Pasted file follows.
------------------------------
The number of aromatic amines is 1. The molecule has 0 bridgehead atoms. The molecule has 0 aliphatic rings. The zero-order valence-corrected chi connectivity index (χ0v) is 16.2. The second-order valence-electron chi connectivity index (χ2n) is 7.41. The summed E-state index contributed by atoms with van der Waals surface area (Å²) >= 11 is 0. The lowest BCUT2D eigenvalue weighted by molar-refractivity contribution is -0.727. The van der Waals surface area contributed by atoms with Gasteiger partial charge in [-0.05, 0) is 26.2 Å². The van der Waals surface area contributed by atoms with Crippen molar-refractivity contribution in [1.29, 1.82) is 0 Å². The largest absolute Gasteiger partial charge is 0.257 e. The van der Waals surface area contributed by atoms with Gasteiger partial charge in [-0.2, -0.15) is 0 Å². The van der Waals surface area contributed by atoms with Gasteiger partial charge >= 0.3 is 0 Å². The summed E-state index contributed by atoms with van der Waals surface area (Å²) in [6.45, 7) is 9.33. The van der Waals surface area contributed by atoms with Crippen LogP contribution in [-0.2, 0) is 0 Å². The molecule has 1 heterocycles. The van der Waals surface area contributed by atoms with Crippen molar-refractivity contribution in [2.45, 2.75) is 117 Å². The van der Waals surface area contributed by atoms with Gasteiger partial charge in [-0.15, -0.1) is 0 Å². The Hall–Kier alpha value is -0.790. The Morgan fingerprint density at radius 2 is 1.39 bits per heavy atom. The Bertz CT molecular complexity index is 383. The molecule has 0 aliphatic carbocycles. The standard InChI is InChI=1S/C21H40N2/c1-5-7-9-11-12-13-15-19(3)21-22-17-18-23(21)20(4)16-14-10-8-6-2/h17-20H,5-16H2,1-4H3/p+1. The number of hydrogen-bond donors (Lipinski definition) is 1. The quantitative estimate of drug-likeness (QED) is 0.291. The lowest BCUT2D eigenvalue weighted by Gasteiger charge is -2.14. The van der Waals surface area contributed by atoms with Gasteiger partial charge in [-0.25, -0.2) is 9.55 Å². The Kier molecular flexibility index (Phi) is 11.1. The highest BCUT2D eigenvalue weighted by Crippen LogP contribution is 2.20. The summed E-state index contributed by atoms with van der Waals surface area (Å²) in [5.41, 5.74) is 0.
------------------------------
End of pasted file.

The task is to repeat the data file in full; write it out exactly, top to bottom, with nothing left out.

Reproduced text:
The number of aromatic amines is 1. The molecule has 0 bridgehead atoms. The molecule has 0 aliphatic rings. The zero-order valence-corrected chi connectivity index (χ0v) is 16.2. The second-order valence-electron chi connectivity index (χ2n) is 7.41. The summed E-state index contributed by atoms with van der Waals surface area (Å²) >= 11 is 0. The lowest BCUT2D eigenvalue weighted by molar-refractivity contribution is -0.727. The van der Waals surface area contributed by atoms with Gasteiger partial charge in [-0.05, 0) is 26.2 Å². The van der Waals surface area contributed by atoms with Crippen molar-refractivity contribution in [1.29, 1.82) is 0 Å². The largest absolute Gasteiger partial charge is 0.257 e. The van der Waals surface area contributed by atoms with Gasteiger partial charge in [-0.2, -0.15) is 0 Å². The van der Waals surface area contributed by atoms with Gasteiger partial charge >= 0.3 is 0 Å². The summed E-state index contributed by atoms with van der Waals surface area (Å²) in [6.45, 7) is 9.33. The van der Waals surface area contributed by atoms with Crippen LogP contribution in [-0.2, 0) is 0 Å². The molecule has 1 heterocycles. The van der Waals surface area contributed by atoms with Crippen molar-refractivity contribution in [2.45, 2.75) is 117 Å². The van der Waals surface area contributed by atoms with Gasteiger partial charge in [-0.15, -0.1) is 0 Å². The Hall–Kier alpha value is -0.790. The Morgan fingerprint density at radius 2 is 1.39 bits per heavy atom. The Bertz CT molecular complexity index is 383. The molecule has 0 aliphatic carbocycles. The standard InChI is InChI=1S/C21H40N2/c1-5-7-9-11-12-13-15-19(3)21-22-17-18-23(21)20(4)16-14-10-8-6-2/h17-20H,5-16H2,1-4H3/p+1. The number of hydrogen-bond donors (Lipinski definition) is 1. The quantitative estimate of drug-likeness (QED) is 0.291. The lowest BCUT2D eigenvalue weighted by Gasteiger charge is -2.14. The van der Waals surface area contributed by atoms with Gasteiger partial charge in [-0.25, -0.2) is 9.55 Å². The Kier molecular flexibility index (Phi) is 11.1. The highest BCUT2D eigenvalue weighted by Crippen LogP contribution is 2.20. The summed E-state index contributed by atoms with van der Waals surface area (Å²) in [5.41, 5.74) is 0.